Widespread vacancies and abandonment have a perverse effect on neighborhoods. The process of neighborhood decline accelerates when vacancy and blight are not addressed. For this reason, Detroit’s continued rise in occupied housing indicates a growing demand in the city’s housing market. It also indicates a growing resurgence of neighborhoods that have long been waiting to feel the upswing of Detroit’s comeback post bankruptcy.
The city’s blight removal program seems to be paying off as the vacancy rate has dramatically decreased and taxable values have increased in recent years. While it is hard to fully attribute this decrease in vacancy to blight remediation, the efforts the city has made to clean up abandoned properties and lots has had some influence on attracting residents to occupy homes that were once vacant.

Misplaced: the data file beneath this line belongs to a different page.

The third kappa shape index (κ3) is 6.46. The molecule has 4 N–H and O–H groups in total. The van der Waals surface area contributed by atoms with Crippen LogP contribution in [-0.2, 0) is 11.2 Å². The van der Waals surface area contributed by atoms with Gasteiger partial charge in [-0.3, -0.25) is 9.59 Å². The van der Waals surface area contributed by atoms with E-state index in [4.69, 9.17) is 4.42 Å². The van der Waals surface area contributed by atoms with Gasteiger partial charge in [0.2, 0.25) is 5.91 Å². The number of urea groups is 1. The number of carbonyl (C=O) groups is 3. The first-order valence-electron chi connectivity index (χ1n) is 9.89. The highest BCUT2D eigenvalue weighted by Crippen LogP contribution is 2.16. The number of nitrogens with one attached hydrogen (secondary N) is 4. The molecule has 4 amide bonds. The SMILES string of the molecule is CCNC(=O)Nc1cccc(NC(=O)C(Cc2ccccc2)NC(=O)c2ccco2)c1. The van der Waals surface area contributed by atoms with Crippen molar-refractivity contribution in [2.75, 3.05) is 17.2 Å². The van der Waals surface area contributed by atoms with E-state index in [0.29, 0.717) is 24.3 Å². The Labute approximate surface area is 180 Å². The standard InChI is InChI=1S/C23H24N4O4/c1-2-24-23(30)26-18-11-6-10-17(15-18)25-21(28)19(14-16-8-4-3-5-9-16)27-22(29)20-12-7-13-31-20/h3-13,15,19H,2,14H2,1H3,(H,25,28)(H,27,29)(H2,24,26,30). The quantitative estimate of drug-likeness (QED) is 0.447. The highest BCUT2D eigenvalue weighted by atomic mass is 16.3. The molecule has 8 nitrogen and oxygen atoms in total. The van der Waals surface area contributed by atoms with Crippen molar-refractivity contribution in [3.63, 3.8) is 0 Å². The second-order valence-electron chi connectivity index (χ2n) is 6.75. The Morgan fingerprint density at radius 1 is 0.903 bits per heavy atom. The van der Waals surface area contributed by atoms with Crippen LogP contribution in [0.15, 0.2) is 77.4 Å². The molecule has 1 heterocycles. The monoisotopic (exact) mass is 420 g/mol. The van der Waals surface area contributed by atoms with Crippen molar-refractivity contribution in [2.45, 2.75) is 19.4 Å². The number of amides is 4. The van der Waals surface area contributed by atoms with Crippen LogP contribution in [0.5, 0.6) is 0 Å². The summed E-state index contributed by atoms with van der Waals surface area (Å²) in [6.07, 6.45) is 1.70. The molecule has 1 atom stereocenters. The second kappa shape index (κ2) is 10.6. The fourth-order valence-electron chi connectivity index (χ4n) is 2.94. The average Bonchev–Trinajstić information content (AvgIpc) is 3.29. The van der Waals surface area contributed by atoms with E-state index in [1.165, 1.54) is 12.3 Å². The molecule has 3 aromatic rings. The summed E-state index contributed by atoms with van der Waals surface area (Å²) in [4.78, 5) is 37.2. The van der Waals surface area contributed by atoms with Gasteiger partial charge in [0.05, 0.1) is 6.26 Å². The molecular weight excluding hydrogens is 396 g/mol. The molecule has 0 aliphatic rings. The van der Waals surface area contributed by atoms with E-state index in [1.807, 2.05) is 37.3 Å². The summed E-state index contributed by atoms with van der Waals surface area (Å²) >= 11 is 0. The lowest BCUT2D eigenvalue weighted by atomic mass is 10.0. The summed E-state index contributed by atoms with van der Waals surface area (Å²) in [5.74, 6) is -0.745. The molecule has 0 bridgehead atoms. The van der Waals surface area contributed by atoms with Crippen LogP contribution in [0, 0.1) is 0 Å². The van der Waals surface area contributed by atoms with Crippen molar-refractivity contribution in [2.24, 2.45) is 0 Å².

Blight remediation helps to beautify neighborhoods and in a robust housing market with growing prices and low inventory, Detroit’s housing stock may prove to be a more affordable and practical option for potential owners and renters. This could also explain the dip in vacancy rates as residents from outside (or within the city) move into homes that were once vacant. If this trend continues, the city can expect to see its tax base grow which will prove to be beneficial in the long run.